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Rufinamide treatment for refractory epilepsy in a largely pediatric population
27 July 2011
03 September 2011
17 July 2015 (online)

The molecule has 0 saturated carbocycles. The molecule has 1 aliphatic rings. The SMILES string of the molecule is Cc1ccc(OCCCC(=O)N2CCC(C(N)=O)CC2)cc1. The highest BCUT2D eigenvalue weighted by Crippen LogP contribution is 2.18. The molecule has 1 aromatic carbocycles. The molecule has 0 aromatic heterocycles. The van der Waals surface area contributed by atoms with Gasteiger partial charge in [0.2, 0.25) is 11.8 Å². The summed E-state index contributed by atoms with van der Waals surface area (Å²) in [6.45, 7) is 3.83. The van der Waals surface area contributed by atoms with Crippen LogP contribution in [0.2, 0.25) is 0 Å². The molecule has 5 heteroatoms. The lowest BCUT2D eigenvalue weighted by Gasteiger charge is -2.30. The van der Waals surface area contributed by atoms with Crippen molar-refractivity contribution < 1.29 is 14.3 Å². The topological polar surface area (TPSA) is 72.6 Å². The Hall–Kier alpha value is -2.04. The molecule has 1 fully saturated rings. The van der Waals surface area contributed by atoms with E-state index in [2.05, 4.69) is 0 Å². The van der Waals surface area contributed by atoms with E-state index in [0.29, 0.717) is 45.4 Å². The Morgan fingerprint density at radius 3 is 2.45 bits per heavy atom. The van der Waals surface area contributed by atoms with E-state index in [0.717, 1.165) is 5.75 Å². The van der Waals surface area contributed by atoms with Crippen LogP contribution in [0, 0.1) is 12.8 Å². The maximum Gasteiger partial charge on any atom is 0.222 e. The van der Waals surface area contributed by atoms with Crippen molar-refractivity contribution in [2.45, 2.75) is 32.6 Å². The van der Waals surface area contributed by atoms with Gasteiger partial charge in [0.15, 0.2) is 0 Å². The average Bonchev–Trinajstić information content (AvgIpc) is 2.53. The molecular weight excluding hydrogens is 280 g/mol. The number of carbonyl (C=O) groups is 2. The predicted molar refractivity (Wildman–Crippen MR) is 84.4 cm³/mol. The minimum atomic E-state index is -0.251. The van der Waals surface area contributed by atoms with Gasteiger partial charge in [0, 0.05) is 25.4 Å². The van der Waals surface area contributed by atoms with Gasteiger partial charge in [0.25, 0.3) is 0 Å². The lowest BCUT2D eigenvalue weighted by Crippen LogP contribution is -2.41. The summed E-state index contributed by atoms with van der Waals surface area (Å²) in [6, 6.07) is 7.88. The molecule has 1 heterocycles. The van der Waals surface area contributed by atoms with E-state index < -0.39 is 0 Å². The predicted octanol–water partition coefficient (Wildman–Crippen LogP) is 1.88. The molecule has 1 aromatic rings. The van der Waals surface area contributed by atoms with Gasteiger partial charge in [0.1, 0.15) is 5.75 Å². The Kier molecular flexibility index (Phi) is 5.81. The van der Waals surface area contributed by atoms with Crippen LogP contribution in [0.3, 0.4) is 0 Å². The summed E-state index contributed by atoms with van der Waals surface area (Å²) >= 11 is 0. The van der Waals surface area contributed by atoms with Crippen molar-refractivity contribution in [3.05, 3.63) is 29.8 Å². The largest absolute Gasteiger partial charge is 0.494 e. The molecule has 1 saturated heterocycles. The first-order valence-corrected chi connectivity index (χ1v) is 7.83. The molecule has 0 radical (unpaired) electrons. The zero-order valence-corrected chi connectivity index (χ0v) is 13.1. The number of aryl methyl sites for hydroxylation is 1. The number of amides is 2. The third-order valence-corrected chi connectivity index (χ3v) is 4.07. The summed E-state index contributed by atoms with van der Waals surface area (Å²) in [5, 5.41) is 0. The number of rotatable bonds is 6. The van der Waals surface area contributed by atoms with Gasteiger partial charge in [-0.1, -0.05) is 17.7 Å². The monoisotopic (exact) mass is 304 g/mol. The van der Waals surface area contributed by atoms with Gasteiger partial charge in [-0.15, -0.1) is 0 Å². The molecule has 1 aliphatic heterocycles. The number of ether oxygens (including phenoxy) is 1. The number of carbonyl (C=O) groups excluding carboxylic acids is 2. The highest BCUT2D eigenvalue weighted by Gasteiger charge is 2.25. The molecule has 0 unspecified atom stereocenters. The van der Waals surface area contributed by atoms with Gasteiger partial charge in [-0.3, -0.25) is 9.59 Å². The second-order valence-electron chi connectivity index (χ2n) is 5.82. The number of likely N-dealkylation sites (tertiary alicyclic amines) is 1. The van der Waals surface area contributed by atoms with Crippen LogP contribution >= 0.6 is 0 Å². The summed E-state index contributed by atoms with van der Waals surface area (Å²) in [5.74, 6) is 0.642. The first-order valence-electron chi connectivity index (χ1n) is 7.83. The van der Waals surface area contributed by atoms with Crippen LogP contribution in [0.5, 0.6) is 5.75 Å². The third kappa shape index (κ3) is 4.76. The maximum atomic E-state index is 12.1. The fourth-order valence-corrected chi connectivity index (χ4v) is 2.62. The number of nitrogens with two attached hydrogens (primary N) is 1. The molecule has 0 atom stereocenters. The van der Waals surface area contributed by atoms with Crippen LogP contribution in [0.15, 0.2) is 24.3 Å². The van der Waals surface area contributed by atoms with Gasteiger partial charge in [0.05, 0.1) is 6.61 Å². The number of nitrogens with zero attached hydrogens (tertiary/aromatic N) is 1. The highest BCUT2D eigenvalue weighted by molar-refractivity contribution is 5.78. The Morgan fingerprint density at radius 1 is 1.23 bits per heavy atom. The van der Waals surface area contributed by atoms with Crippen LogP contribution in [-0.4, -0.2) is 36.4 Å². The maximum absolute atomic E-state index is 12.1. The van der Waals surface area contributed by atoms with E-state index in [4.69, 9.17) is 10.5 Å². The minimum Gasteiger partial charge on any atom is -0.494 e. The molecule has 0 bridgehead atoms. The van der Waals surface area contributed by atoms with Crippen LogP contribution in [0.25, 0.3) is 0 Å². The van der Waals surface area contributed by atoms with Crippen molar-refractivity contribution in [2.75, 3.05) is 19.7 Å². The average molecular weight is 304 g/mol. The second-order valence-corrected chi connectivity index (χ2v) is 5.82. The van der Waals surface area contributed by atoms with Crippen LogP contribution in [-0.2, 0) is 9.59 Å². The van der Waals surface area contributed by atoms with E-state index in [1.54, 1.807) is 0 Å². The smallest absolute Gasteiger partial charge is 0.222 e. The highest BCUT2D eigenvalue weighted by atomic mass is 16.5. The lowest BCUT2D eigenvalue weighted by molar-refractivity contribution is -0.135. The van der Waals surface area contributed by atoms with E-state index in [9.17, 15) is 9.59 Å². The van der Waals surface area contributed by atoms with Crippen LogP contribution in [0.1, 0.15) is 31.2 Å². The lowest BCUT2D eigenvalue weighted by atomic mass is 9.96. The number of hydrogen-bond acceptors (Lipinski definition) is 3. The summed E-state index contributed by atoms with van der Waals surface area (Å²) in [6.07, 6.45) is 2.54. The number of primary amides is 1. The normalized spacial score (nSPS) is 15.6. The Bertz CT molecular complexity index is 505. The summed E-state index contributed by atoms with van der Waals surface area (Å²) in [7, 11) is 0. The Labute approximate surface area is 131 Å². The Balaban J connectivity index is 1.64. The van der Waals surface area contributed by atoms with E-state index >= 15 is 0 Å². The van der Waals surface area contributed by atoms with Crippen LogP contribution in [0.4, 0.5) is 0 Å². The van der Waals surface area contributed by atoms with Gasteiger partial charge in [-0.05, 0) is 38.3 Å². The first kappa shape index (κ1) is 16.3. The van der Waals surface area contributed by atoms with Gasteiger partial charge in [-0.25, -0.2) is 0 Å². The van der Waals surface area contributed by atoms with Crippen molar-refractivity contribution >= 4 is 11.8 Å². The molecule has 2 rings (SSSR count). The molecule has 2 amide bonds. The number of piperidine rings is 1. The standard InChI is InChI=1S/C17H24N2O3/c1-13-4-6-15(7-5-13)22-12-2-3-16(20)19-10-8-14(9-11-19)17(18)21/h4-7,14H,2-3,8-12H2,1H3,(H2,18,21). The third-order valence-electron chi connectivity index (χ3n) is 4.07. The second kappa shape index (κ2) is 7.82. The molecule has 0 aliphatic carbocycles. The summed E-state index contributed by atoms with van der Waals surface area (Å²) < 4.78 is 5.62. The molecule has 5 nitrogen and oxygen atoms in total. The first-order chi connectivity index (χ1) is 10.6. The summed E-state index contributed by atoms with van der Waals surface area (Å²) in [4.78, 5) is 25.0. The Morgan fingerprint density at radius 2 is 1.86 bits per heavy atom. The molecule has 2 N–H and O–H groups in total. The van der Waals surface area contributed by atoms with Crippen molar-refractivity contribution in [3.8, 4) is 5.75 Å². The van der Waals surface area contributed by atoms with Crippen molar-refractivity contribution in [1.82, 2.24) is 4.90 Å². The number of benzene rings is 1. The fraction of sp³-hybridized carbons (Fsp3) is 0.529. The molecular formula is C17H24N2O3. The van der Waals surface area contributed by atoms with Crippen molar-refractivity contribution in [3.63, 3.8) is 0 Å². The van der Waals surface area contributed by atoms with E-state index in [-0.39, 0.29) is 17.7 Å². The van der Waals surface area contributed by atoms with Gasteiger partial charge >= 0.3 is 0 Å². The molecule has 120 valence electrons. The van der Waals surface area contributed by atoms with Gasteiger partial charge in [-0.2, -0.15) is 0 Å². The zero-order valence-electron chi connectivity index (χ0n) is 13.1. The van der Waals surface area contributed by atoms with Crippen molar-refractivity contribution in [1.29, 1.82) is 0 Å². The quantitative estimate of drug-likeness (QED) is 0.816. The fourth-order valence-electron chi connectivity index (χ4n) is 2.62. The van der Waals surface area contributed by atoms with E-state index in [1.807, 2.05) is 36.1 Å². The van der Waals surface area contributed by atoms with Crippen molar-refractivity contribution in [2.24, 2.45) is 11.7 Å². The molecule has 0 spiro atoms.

To determine the safety, tolerability, and efficacy of rufinamide in treating refractory epilepsy in a largely pediatric population. A retrospective chart review was conducted of all patients prescribed rufinamide from December 2008 to July 2010 in the Pediatric Epilepsy Program at Massachusetts General Hospital for Children. Eighty-eight patients on rufinamide with sufficient data for analysis were included in the study. Eight (9.1%) patients had >90% seizure reduction, 40 (45.5%) patients had 50–90% seizure reduction, 19 (21.6%) patients had <50% seizure reduction, and 21 (23.9%) patients had no change in seizure frequency. Generally mild side effects were reported by 28 (31.8%) patients, with the two most common side effects being decreased appetite in seven (8.0%) patients, and somnolence in six (6.8%) patients. Rufinamide appears to be an effective, safe, and well-tolerated antiepileptic drug in the treatment of broad-spectrum intractable epilepsy, expanding outside its specific Food and Drug Administration approved usage in treatment of Lennox-Gastaut syndrome.